Speaking of self-dramatization, here’s the New York Times illustrating yet another “we must impeach Trump!” article with a picture of an assassination:

So, yeah: Sarah Palin’s electoral map with targets on it was directly responsible for that lunatic shooting Gabby Giffords, but this?  No encouragement to political violence here!

Which is why Pascal was right.  The kind of losers who write for, and read, the New York Times think they’re being cute with this kind of thing.  It’s all just fake Twitter drama-rama to them.  And yes, well, maybe some awful redneck out there in Flyover Country might end up getting hurt, but really, isn’t that what they deserve?

The idea that political violence is no respecter of zip codes — that, in fact, in revolutions the self-proclaimed elite is always the first up against the wall — simply never occurs to them, because they are deeply silly people who take nothing seriously but their own self-manufactured social media drama.  See also this:

Anyone with a rudimentary grasp of history knows that, should the bullets actually start flying, “comfort woman” is the highest station this ditz could possibly aspire to… but she, and everyone she associates with, lacks such a grasp.  She gets re-tweeted for stuff like this, and to people like her, that’s all that matters.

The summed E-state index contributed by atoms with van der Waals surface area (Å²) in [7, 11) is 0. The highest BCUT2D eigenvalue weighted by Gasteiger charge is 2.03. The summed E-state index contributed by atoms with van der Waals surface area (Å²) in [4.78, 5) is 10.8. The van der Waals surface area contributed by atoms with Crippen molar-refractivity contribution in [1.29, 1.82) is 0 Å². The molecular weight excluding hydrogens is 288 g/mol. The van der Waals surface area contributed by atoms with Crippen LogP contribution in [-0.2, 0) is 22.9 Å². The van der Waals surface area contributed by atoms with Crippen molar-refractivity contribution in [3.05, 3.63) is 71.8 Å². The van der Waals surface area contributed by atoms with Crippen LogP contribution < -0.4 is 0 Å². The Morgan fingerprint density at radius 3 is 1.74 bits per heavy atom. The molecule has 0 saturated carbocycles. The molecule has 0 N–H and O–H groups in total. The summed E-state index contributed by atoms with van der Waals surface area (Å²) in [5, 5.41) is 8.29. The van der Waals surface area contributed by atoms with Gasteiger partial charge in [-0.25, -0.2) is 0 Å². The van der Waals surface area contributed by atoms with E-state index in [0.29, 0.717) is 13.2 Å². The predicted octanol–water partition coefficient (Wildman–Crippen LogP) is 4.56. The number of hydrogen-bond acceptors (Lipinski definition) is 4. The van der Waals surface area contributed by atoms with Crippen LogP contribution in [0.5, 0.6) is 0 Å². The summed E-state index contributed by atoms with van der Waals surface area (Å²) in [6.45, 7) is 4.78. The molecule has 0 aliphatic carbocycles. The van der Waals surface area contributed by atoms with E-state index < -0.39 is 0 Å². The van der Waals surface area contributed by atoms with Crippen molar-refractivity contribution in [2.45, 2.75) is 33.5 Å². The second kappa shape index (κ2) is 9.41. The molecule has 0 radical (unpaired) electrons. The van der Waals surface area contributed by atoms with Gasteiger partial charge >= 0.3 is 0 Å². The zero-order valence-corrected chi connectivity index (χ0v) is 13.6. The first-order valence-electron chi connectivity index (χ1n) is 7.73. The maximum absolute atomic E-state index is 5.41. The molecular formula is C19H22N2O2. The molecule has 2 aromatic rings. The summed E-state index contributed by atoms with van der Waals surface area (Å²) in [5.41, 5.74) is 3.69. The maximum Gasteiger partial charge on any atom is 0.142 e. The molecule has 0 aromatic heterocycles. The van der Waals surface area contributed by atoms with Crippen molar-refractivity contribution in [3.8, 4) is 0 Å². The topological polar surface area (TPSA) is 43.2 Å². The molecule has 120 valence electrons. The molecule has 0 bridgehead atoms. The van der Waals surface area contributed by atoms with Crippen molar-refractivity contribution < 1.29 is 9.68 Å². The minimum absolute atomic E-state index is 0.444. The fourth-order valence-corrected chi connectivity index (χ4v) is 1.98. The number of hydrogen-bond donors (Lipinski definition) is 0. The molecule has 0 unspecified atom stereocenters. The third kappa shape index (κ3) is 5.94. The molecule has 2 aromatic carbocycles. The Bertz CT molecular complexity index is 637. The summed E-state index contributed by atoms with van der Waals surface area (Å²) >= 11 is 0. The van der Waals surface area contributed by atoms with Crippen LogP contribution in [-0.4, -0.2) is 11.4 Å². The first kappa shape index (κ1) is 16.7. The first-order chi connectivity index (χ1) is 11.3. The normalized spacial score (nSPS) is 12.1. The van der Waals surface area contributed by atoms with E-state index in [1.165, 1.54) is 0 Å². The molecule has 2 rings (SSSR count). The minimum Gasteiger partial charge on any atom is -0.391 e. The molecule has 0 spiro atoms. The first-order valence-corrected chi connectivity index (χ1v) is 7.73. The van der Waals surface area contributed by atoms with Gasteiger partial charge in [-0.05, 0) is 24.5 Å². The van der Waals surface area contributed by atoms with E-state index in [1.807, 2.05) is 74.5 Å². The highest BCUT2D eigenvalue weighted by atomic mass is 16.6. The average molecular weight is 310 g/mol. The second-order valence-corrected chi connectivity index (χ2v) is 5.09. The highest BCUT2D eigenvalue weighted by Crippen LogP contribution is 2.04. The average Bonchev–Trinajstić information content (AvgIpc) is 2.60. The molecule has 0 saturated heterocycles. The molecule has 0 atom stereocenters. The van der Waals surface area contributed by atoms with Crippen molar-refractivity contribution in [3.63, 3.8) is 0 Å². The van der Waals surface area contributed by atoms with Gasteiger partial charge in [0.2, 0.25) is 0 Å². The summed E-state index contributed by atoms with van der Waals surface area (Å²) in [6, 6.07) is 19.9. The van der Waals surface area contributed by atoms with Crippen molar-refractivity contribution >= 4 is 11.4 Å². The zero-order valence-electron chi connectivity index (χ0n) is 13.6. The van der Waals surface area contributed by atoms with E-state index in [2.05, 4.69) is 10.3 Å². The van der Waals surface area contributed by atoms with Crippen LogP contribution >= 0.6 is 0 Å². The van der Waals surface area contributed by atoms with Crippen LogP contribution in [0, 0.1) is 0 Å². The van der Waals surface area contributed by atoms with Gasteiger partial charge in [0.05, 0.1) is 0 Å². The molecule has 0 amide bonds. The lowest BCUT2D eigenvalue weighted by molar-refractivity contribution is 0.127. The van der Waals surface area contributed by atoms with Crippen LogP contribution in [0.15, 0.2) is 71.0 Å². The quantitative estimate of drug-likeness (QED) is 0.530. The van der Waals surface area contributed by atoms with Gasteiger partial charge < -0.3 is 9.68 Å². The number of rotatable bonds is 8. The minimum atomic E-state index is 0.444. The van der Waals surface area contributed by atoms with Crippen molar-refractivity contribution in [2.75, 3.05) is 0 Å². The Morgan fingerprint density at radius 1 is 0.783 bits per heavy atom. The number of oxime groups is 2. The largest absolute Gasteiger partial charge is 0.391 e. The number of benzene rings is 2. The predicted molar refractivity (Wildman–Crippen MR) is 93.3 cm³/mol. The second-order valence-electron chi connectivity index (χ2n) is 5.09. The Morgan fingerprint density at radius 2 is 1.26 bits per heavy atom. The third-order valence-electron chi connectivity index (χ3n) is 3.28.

Whatever it is that infects people with this terminal need to self-dramatize — I think it’s called “prosperity” — you can go ahead and carve it on Western Civ’s tombstone: “Died of self-inflicted wounds.”  Dramarama killed us.  If our great-great-great-great grandchildren ever want to give stuff like “indoor plumbing” and “living past 40” another shot, the thing their schools must teach above all else is the ability to sit quietly in a room.

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No Harm, No Foul

The Basic College Girl is so dumb, lazy, and entitled, she makes Hillary Clinton look like a criminal mastermind.  I caught one recycling a term paper from another class because she’d forgotten to take the other professor’s name off the header.  Hell, I caught one copy-pasting straight off Wikipedia because she’d left the hyperlinks embedded in the text.

And these were not Hail Marys.  Just copy-pasting something, anything, Cuttlefish-style makes sense if you haven’t done a lick of work and it’s due in five minutes.  It’s a one-in-a-million shot, sure, but since it took you all of 45 seconds and you’re going to fail anyway, you might as well try to shoot the moon.  No, these were papers turned in with plenty of time to spare (I always had my term papers due at least a week before final exams).